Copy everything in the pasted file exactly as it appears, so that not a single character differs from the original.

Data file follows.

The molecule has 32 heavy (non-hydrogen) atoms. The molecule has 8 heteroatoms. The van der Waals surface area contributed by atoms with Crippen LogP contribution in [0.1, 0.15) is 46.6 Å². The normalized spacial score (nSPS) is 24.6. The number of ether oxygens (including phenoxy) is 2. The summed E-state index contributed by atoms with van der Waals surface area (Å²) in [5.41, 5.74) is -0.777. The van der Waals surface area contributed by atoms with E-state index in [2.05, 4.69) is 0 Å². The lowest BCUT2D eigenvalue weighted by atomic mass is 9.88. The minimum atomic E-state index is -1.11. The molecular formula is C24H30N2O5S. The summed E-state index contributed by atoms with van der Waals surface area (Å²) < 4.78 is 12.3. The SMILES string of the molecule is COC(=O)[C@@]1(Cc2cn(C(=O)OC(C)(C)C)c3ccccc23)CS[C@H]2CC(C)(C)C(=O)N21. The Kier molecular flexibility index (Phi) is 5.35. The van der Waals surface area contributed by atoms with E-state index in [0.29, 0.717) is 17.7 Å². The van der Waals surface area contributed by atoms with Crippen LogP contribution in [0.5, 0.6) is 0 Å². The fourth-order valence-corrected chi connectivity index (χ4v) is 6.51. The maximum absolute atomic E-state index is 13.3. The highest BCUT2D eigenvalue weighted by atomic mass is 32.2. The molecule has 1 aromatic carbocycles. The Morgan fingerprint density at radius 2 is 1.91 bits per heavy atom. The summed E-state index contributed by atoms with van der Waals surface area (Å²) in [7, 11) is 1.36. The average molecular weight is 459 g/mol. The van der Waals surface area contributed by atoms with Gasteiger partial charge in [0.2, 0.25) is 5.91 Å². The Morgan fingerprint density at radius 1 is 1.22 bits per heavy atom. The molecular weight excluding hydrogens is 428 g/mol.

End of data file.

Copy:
The molecule has 32 heavy (non-hydrogen) atoms. The molecule has 8 heteroatoms. The van der Waals surface area contributed by atoms with Crippen LogP contribution in [0.1, 0.15) is 46.6 Å². The normalized spacial score (nSPS) is 24.6. The number of ether oxygens (including phenoxy) is 2. The summed E-state index contributed by atoms with van der Waals surface area (Å²) in [5.41, 5.74) is -0.777. The van der Waals surface area contributed by atoms with E-state index in [2.05, 4.69) is 0 Å². The lowest BCUT2D eigenvalue weighted by atomic mass is 9.88. The minimum atomic E-state index is -1.11. The molecular formula is C24H30N2O5S. The summed E-state index contributed by atoms with van der Waals surface area (Å²) < 4.78 is 12.3. The SMILES string of the molecule is COC(=O)[C@@]1(Cc2cn(C(=O)OC(C)(C)C)c3ccccc23)CS[C@H]2CC(C)(C)C(=O)N21. The Kier molecular flexibility index (Phi) is 5.35. The van der Waals surface area contributed by atoms with E-state index in [0.29, 0.717) is 17.7 Å². The van der Waals surface area contributed by atoms with Crippen LogP contribution in [0.5, 0.6) is 0 Å². The fourth-order valence-corrected chi connectivity index (χ4v) is 6.51. The maximum absolute atomic E-state index is 13.3. The highest BCUT2D eigenvalue weighted by atomic mass is 32.2. The molecule has 1 aromatic carbocycles. The Morgan fingerprint density at radius 2 is 1.91 bits per heavy atom. The summed E-state index contributed by atoms with van der Waals surface area (Å²) in [7, 11) is 1.36. The average molecular weight is 459 g/mol. The van der Waals surface area contributed by atoms with Gasteiger partial charge in [0.2, 0.25) is 5.91 Å². The Morgan fingerprint density at radius 1 is 1.22 bits per heavy atom. The molecular weight excluding hydrogens is 428 g/mol.